Sometimes it's helpful to look at a picture of what all the mutual impedances/admittances are. The drawing below shows all the admittances. I haven't transformed it into an impedance lattice yet, but, just as an admittance pi network can be transformed to an impedance T network, one should be able to do so.
I find that most people have a better conceptual and practical feel for impedances (since that's what you see on the antenna analyzer and Smith chart) than for admittances. It's a lot more familiar to refer to 50 ohms, rather than 20 millisiemens.
Consider cases with two elements. With the Z matrix, [E] = [Z][I]. What this means is that the voltage at feedpoint 1 is a linear combination of the currents in elements 1..N. If there is no coupling then that entry in the Z matrix is zero.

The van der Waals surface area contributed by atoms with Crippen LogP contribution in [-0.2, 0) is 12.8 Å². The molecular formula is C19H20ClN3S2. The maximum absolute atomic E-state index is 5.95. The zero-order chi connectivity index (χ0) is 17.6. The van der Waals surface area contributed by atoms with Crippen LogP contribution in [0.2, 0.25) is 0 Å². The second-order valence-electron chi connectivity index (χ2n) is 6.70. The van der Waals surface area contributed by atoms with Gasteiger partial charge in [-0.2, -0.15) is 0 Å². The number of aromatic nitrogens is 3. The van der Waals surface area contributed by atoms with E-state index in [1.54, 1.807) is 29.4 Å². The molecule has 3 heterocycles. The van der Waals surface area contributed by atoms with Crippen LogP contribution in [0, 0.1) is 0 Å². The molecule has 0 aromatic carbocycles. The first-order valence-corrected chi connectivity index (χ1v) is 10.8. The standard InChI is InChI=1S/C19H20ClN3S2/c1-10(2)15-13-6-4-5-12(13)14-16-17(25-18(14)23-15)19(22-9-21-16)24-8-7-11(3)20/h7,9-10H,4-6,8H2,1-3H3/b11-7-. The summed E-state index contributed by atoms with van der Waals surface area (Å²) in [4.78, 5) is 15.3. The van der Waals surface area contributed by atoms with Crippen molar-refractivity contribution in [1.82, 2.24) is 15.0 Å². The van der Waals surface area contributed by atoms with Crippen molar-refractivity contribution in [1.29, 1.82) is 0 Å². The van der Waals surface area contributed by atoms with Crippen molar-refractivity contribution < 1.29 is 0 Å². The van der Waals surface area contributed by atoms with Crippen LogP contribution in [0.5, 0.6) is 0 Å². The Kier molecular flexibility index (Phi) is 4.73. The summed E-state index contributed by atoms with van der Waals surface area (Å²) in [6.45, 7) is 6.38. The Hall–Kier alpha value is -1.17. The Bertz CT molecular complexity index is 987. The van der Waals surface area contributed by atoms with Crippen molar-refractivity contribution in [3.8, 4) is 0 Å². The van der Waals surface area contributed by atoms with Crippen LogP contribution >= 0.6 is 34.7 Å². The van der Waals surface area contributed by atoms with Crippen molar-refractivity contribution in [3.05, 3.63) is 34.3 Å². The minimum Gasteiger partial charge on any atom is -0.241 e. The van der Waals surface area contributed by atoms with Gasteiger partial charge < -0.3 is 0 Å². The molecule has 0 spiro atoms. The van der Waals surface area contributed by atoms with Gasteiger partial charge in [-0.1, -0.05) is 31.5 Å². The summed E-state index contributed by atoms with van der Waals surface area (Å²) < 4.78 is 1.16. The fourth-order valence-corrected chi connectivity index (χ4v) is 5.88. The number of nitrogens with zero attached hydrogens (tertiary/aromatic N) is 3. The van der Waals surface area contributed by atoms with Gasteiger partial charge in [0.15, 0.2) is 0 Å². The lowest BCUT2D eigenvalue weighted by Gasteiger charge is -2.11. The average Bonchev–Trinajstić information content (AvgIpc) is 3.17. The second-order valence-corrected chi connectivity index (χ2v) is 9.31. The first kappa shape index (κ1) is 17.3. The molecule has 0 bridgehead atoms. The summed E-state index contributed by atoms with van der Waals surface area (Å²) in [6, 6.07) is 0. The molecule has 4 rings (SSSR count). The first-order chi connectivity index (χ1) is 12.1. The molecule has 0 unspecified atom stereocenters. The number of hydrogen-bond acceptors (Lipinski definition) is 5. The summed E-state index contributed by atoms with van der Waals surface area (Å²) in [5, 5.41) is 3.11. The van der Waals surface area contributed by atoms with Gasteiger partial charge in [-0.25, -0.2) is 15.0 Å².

Consider the Y matrix: [I]=[Y][E]. This gives the current in the element given the voltages at the feed points. Again, if there is no coupling then the corresponding term of the matrix is 0.
Note that in the diagram above, the mutual admittances do NOT, in general,
correspond to that entry of the matrix. Consider, for example, the current flowing
into #1, i.e. the first row of the Y matrix. It would be:
I1 = E1*Y11 + (E1-E2)*Y12 + (E1-E3)*Y13 + (E1-E4)*Y14
or, after rearranging a bit:
I1 = E1 * ( Y11+Y12+Y13+Y14) + E2 * (-Y12) + E3 * (-Y13) + E4 * (-Y14)
radio/antenna/phased/mutualy.htm - 6 Jan 2003 - Jim Lux
(phased arrays) (antennas) (radio) (Jim's home page)